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“Black Christmas:” How Sophia Takal Remade a Slasher Classic Into a Biting #MeToo Thriller (IndieWire)

Director Sophia Takal only had ten months–from pre-production to release–to turn a classic slasher film into a feminist manifesto with a timely message.

“There’s nothing tidy about the conclusion of Bob Clark’s 1974 horror classic “Black Christmas,” hailed as one of the first slasher films and the inspiration for some of the horror sub-genre’s most indelible works. After doling out thrills and chills and vicious kills to a group of sorority sisters over the course of a tidy 98 minutes, Clark’s film doesn’t end with a grand reveal of the crazed killer, no catharsis for its final girl, and little in the way of explanation as to why the hell a group of innocent coeds have forever had their holiday happiness shattered. These days, it’s the kind of open ending that would signal sequel hopes for a burgeoning franchise, but back in the ’70s, it was just a wild way to end a terrifying feature. What’s scarier than not knowing?” – Source: IndieWire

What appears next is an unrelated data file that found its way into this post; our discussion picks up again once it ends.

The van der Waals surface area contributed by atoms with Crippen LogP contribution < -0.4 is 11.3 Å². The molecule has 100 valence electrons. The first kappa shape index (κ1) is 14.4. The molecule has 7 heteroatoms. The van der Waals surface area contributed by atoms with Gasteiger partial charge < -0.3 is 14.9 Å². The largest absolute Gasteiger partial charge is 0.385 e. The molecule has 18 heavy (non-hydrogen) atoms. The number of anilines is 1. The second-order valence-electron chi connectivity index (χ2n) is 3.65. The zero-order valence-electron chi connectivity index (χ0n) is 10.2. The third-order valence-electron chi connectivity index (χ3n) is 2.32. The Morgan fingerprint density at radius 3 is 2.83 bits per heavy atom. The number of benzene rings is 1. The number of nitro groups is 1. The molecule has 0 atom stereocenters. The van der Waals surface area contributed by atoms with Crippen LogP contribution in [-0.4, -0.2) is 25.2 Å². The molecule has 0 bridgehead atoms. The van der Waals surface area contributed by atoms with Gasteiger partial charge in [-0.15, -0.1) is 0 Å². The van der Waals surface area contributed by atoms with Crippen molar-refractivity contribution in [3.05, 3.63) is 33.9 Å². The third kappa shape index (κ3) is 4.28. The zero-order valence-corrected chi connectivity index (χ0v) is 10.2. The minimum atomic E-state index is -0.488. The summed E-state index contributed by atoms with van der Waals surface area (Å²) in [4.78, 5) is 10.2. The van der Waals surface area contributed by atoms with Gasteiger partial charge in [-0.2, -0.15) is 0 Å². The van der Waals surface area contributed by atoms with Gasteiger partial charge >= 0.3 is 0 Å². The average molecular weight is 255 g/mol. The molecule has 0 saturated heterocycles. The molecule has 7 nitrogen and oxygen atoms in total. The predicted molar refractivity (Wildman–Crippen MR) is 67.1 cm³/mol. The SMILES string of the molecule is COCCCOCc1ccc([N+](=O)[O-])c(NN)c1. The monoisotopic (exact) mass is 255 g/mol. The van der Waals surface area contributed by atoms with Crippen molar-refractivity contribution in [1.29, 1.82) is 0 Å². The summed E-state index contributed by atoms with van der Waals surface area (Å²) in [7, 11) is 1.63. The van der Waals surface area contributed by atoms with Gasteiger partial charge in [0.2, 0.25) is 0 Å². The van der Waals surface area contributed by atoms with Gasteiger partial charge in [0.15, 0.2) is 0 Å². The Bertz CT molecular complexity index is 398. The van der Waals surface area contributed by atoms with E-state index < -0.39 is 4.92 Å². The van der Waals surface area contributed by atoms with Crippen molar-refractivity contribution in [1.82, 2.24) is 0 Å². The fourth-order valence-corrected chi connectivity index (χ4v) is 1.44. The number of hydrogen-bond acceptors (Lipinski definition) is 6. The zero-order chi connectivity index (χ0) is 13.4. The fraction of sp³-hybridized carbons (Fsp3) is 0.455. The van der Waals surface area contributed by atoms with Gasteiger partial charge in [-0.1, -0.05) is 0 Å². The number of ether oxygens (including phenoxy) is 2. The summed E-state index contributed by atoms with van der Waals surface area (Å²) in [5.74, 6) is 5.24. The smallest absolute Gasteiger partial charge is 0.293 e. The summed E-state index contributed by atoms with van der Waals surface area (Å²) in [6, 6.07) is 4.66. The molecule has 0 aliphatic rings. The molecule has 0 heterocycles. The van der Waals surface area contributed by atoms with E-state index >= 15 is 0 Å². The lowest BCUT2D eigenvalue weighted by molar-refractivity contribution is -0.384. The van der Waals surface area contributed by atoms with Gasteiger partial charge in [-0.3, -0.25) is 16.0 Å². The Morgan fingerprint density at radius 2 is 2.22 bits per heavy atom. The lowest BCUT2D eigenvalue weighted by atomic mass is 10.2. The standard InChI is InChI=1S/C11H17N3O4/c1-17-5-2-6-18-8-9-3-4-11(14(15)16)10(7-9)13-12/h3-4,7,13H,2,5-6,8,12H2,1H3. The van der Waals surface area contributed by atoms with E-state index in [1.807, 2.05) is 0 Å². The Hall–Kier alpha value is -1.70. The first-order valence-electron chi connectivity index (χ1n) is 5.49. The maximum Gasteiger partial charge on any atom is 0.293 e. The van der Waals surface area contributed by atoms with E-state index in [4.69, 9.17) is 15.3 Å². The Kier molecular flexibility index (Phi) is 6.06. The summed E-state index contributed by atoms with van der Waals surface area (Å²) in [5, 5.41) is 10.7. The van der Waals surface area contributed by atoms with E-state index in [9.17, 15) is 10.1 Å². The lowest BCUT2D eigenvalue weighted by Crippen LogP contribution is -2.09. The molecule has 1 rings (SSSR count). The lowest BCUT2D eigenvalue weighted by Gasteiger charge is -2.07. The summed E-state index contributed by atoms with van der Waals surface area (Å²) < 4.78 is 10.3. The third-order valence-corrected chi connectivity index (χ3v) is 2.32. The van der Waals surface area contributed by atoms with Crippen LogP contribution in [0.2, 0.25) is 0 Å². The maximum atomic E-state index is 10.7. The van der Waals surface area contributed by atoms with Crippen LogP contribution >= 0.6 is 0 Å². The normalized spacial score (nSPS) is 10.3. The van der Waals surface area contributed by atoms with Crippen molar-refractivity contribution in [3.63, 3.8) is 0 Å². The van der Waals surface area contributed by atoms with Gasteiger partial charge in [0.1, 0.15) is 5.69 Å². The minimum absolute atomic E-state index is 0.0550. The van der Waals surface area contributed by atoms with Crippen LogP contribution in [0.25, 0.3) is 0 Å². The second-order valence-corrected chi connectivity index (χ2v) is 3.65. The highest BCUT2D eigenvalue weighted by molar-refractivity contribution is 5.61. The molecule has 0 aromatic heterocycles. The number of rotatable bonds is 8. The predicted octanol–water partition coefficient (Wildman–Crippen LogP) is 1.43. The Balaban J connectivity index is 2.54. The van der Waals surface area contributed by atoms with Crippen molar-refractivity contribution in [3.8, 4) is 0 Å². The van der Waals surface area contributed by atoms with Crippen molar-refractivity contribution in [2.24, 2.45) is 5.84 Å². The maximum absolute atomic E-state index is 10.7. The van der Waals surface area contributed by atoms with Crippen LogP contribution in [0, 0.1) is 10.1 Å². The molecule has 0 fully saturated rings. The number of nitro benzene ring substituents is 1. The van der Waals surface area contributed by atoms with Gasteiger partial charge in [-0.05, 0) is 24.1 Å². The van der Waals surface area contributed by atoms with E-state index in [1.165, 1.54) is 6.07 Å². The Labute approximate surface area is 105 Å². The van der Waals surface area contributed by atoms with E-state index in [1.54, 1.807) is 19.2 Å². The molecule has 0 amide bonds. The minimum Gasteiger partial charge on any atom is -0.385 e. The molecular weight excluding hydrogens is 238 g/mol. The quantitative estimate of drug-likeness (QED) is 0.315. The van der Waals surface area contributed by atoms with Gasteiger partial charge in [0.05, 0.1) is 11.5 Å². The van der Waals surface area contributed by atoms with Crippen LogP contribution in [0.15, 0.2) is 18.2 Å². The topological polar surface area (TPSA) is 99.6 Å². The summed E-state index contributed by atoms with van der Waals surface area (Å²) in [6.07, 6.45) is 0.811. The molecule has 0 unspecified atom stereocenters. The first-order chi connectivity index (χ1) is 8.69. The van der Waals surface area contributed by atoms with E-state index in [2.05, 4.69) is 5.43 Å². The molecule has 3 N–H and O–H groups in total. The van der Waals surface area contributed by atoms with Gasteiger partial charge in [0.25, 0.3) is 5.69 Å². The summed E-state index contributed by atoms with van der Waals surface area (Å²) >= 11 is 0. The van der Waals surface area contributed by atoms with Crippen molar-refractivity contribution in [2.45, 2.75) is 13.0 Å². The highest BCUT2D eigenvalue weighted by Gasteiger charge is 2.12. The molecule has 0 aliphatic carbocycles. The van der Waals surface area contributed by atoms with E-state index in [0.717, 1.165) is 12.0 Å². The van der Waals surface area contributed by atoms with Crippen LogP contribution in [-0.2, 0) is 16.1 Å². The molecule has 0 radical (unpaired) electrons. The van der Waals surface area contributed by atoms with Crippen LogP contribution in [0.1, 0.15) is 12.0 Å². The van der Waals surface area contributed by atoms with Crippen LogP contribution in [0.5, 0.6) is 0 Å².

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Director Sophia Takal only had ten months—from pre-production to release—to turn a classic slasher film into a feminist manifesto with a timely message. “There’s an urgency to the movie,” she says. “There’s rage, there’s excitement. This moment of time that we’re living as women right now is captured in the energy of the film.”

Read more: How Cinematographer Mark Schwartzbard Scored the Scares for Black Christmas

Read more: How Blumhouse Remade Black Christmas for Teens in 2019

Lindsay (Lucy Currey) in ‘Black Christmas,’ co-written and directed by Sophia Takal.

More on Black Christmas from around the web:

Black Christmas Director Sophia Takal on Her Story of “Misogyny, Lurking in the Shadows” (MovieMaker)

Black Christmas: A Slasher-Film Remake Updates Its Premise and Strikes Back (Rolling Stone)

Present Tense: Sophia Takal’s Small Moments (Film Comment)